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The following code compiles in MSVC++, but does not compile in GCC 4.5.1:

#include <iostream>

template< typename PT, bool pB >
struct TA
{
  PT m;
  TA( PT fT ) :
    m( fT )
  {
   std::cout << "TA<" << pB << ">::TA() : " << m << std::endl;
  }
  PT operator()( PT fT )
  {
   std::cout << "TA<" << pB << ">::() : " << m << " and " << fT << std::endl;
   return ( m );
  }
};

template< typename PT >
PT Foo( PT fT )
{
 std::cout << "Foo() : " << fT << std::endl;
 return ( fT );
}

// Does not compile in GCC 4.5.1, compiles in MSVC++2010. 
// Substitute TA< decltype( fF( std::forward<PP>( fP ) ) ), pB > with
// TA< double, pB > to compile with GCC.
template< bool pB, typename PF, typename PP >
auto Func( PF fF, PP && fP, TA< decltype( fF( std::forward<PP>( fP ) ) ), pB > && fA )
-> decltype( fF( std::forward<PP>( fP ) ) )
{
 decltype( fF( std::forward<PP>( fP ) ) ) lResult( fF( std::forward< PP >( fP ) ) );

 fA( lResult );

 return ( lResult );
}

int main( void )
{
 Func< true >( Foo< double >, -1.2, 2.1 );
 return ( 0 ); 
}

The comment points to the problematic line and shows the fix (which is not really a fix from design point of view, just a compilation fix). Few questions:

  1. Is MSVC++ correct to compile this?

  2. If we were to change parameters' order in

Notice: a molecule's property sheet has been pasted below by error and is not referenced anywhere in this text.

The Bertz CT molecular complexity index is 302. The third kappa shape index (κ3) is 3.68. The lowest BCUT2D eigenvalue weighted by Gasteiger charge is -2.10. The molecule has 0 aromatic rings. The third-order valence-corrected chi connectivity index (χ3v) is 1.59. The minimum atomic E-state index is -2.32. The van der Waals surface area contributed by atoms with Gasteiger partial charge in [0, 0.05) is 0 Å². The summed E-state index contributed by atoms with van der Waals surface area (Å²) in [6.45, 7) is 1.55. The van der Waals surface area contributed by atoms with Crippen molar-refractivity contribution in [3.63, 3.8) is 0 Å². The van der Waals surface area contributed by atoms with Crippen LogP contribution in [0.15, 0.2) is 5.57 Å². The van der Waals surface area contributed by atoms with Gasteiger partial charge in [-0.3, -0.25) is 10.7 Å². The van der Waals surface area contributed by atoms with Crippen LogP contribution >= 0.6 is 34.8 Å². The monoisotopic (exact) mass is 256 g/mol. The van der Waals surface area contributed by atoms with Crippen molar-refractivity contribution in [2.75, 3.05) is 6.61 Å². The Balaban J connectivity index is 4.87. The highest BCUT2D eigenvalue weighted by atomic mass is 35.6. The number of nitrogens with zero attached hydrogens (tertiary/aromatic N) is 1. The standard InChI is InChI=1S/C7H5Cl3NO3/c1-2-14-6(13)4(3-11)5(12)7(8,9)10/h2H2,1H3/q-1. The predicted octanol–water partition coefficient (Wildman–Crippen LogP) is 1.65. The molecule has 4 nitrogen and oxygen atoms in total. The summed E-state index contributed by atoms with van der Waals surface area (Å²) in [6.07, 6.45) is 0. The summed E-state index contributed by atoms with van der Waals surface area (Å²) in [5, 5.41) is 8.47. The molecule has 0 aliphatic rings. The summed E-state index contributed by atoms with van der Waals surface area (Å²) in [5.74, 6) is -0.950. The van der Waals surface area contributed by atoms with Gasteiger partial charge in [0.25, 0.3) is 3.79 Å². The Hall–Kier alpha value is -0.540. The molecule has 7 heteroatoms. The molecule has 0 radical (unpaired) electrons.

auto Func( PF fF, PP && fP, TA< decltype( fF( std::forward<PP>( fP ) ) ), pB > && fA )

to

auto Func( PF fF, TA< decltype( fF( std::forward<PP>( fP ) ) ), pB > && fA, PP && fP )

it would not compile, since compiler treats fP in TA< decltype( fF( std::forward<PP>( fP ) ) ), pB > as undeclared variable. Logically, does compiler really need to know fP at this point, does it not parse the whole declaration anyway, since it's function with trailing return-type? Why can it not "skip" second function parameter and see if fP is declared in function declaration later? Or I'm missing something fundamental here (perhaps, some paragraph from the Standard)?

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1 Answer 1

up vote 1 down vote accepted
  1. I believe MSVC is correct.

  2. You cannot refer to a later parameter in the declaration of an earlier one, because the name is not yet in scope. In order to determine the type of your fA parameter, the both fP and fF must be in scope so that the decltype expression can be evaluated.

If you explicitly specify the template parameters then it works with gcc:

Func< true,decltype(&Foo<double>),double>( Foo< double >, -1.2, 2.1 );

That and the fact that specifying "double" directly as the parameter for TA works implies that the use of a dependent type for the TA parameter is preventing the type deduction for PF and PP. I can't see why that would be though.

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I guess it's a problem with GCC then. I'm used to GCC being more advanced when it comes to language constructions, so I was a bit surprised. And nice "workaround" for GCC, by the way, it didn't occur for me to check. –  Petr Budnik Jan 13 '12 at 15:34

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